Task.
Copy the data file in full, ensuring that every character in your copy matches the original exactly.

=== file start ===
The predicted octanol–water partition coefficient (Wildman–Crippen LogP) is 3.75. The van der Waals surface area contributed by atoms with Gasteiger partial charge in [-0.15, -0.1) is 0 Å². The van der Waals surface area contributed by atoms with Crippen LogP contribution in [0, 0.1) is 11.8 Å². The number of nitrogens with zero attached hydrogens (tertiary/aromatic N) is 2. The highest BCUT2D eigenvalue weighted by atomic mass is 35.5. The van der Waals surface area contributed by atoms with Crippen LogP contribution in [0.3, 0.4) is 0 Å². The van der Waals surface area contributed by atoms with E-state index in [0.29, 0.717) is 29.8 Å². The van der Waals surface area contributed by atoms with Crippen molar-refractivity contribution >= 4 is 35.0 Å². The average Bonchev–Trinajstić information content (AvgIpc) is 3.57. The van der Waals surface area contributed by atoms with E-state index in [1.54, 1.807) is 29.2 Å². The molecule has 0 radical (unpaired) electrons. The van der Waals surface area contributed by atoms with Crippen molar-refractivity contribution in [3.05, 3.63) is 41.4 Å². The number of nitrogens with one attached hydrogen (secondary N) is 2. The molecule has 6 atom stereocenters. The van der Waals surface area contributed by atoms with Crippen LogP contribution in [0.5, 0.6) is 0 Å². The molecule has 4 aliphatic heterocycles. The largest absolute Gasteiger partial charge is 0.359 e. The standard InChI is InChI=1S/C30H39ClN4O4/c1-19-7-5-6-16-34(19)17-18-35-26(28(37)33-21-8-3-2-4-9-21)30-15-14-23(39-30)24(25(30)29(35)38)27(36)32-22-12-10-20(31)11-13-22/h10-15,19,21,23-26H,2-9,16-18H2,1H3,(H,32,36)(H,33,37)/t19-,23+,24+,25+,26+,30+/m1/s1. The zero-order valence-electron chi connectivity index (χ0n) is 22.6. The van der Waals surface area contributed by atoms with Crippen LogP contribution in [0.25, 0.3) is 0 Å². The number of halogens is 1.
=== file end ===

The predicted octanol–water partition coefficient (Wildman–Crippen LogP) is 3.75. The van der Waals surface area contributed by atoms with Gasteiger partial charge in [-0.15, -0.1) is 0 Å². The van der Waals surface area contributed by atoms with Crippen LogP contribution in [0, 0.1) is 11.8 Å². The number of nitrogens with zero attached hydrogens (tertiary/aromatic N) is 2. The highest BCUT2D eigenvalue weighted by atomic mass is 35.5. The van der Waals surface area contributed by atoms with Crippen LogP contribution in [0.3, 0.4) is 0 Å². The van der Waals surface area contributed by atoms with E-state index in [0.29, 0.717) is 29.8 Å². The van der Waals surface area contributed by atoms with Crippen molar-refractivity contribution >= 4 is 35.0 Å². The average Bonchev–Trinajstić information content (AvgIpc) is 3.57. The van der Waals surface area contributed by atoms with E-state index in [1.54, 1.807) is 29.2 Å². The molecule has 0 radical (unpaired) electrons. The van der Waals surface area contributed by atoms with Crippen molar-refractivity contribution in [3.05, 3.63) is 41.4 Å². The number of nitrogens with one attached hydrogen (secondary N) is 2. The molecule has 6 atom stereocenters. The van der Waals surface area contributed by atoms with Crippen LogP contribution in [0.5, 0.6) is 0 Å². The molecule has 4 aliphatic heterocycles. The largest absolute Gasteiger partial charge is 0.359 e. The standard InChI is InChI=1S/C30H39ClN4O4/c1-19-7-5-6-16-34(19)17-18-35-26(28(37)33-21-8-3-2-4-9-21)30-15-14-23(39-30)24(25(30)29(35)38)27(36)32-22-12-10-20(31)11-13-22/h10-15,19,21,23-26H,2-9,16-18H2,1H3,(H,32,36)(H,33,37)/t19-,23+,24+,25+,26+,30+/m1/s1. The zero-order valence-electron chi connectivity index (χ0n) is 22.6. The van der Waals surface area contributed by atoms with Crippen LogP contribution in [0.25, 0.3) is 0 Å². The number of halogens is 1.